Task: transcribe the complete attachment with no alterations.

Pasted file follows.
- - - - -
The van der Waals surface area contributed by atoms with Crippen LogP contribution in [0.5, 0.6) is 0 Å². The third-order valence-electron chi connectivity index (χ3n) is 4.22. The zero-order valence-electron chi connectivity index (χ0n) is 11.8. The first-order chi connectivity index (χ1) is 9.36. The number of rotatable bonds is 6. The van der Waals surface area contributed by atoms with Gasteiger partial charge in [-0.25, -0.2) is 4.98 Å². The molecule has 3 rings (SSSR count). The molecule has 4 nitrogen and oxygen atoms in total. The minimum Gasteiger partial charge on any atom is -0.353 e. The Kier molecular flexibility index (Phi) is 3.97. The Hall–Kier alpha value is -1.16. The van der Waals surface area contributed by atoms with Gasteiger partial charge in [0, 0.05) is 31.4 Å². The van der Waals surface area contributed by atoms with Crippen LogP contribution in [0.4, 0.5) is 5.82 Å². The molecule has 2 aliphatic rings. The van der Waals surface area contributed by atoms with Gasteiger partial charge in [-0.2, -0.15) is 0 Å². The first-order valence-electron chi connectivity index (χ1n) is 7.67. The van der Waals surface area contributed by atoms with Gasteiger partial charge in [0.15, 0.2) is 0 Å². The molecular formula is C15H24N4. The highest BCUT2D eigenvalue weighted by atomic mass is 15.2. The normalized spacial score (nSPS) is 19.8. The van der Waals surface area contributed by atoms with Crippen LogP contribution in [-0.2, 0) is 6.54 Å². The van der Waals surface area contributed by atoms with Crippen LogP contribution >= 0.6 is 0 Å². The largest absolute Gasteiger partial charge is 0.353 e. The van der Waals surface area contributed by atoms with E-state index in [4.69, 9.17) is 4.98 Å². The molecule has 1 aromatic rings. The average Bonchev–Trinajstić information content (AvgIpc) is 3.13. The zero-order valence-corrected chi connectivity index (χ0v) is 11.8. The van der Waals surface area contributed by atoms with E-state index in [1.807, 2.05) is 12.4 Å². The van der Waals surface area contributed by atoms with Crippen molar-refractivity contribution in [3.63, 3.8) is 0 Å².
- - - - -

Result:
The van der Waals surface area contributed by atoms with Crippen LogP contribution in [0.5, 0.6) is 0 Å². The third-order valence-electron chi connectivity index (χ3n) is 4.22. The zero-order valence-electron chi connectivity index (χ0n) is 11.8. The first-order chi connectivity index (χ1) is 9.36. The number of rotatable bonds is 6. The van der Waals surface area contributed by atoms with Gasteiger partial charge in [-0.25, -0.2) is 4.98 Å². The molecule has 3 rings (SSSR count). The molecule has 4 nitrogen and oxygen atoms in total. The minimum Gasteiger partial charge on any atom is -0.353 e. The Kier molecular flexibility index (Phi) is 3.97. The Hall–Kier alpha value is -1.16. The van der Waals surface area contributed by atoms with Gasteiger partial charge in [0, 0.05) is 31.4 Å². The van der Waals surface area contributed by atoms with Crippen LogP contribution in [0.4, 0.5) is 5.82 Å². The molecule has 2 aliphatic rings. The van der Waals surface area contributed by atoms with Gasteiger partial charge in [-0.2, -0.15) is 0 Å². The first-order valence-electron chi connectivity index (χ1n) is 7.67. The van der Waals surface area contributed by atoms with Gasteiger partial charge in [0.15, 0.2) is 0 Å². The molecular formula is C15H24N4. The highest BCUT2D eigenvalue weighted by atomic mass is 15.2. The normalized spacial score (nSPS) is 19.8. The van der Waals surface area contributed by atoms with Crippen LogP contribution in [-0.2, 0) is 6.54 Å². The van der Waals surface area contributed by atoms with Crippen LogP contribution >= 0.6 is 0 Å². The largest absolute Gasteiger partial charge is 0.353 e. The van der Waals surface area contributed by atoms with E-state index in [4.69, 9.17) is 4.98 Å². The molecule has 1 aromatic rings. The average Bonchev–Trinajstić information content (AvgIpc) is 3.13. The zero-order valence-corrected chi connectivity index (χ0v) is 11.8. The van der Waals surface area contributed by atoms with E-state index in [1.807, 2.05) is 12.4 Å². The van der Waals surface area contributed by atoms with Crippen molar-refractivity contribution in [3.63, 3.8) is 0 Å².